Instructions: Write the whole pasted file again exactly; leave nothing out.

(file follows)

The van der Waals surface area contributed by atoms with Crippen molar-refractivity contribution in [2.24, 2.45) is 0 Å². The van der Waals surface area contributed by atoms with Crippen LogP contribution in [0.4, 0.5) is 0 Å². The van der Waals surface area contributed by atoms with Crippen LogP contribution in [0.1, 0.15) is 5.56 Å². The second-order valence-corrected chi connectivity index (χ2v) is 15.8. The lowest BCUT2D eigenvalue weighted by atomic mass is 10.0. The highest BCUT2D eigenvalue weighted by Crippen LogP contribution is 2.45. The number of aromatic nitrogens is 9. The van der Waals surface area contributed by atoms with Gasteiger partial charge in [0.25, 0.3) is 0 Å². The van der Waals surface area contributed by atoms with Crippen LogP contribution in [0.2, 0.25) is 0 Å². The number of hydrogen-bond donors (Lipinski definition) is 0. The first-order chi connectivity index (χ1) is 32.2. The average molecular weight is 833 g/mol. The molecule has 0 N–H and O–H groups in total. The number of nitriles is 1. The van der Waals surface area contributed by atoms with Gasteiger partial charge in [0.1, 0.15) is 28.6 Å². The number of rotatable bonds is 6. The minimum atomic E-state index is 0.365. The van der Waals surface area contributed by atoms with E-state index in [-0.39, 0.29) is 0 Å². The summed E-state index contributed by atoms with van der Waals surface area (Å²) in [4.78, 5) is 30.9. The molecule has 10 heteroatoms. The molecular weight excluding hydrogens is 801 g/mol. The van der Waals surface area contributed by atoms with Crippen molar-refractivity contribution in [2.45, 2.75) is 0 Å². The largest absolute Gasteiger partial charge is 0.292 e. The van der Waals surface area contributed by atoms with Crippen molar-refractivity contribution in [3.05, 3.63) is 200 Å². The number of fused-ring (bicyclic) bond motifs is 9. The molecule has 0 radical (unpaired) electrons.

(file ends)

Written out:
The van der Waals surface area contributed by atoms with Crippen molar-refractivity contribution in [2.24, 2.45) is 0 Å². The van der Waals surface area contributed by atoms with Crippen LogP contribution in [0.4, 0.5) is 0 Å². The van der Waals surface area contributed by atoms with Crippen LogP contribution in [0.1, 0.15) is 5.56 Å². The second-order valence-corrected chi connectivity index (χ2v) is 15.8. The lowest BCUT2D eigenvalue weighted by atomic mass is 10.0. The highest BCUT2D eigenvalue weighted by Crippen LogP contribution is 2.45. The number of aromatic nitrogens is 9. The van der Waals surface area contributed by atoms with Gasteiger partial charge in [0.25, 0.3) is 0 Å². The van der Waals surface area contributed by atoms with Crippen LogP contribution in [0.2, 0.25) is 0 Å². The number of hydrogen-bond donors (Lipinski definition) is 0. The first-order chi connectivity index (χ1) is 32.2. The average molecular weight is 833 g/mol. The molecule has 0 N–H and O–H groups in total. The number of nitriles is 1. The van der Waals surface area contributed by atoms with Gasteiger partial charge in [0.1, 0.15) is 28.6 Å². The number of rotatable bonds is 6. The minimum atomic E-state index is 0.365. The van der Waals surface area contributed by atoms with E-state index in [-0.39, 0.29) is 0 Å². The summed E-state index contributed by atoms with van der Waals surface area (Å²) in [4.78, 5) is 30.9. The molecule has 10 heteroatoms. The molecular weight excluding hydrogens is 801 g/mol. The van der Waals surface area contributed by atoms with Crippen molar-refractivity contribution in [2.45, 2.75) is 0 Å². The largest absolute Gasteiger partial charge is 0.292 e. The van der Waals surface area contributed by atoms with Crippen molar-refractivity contribution in [3.05, 3.63) is 200 Å². The number of fused-ring (bicyclic) bond motifs is 9. The molecule has 0 radical (unpaired) electrons.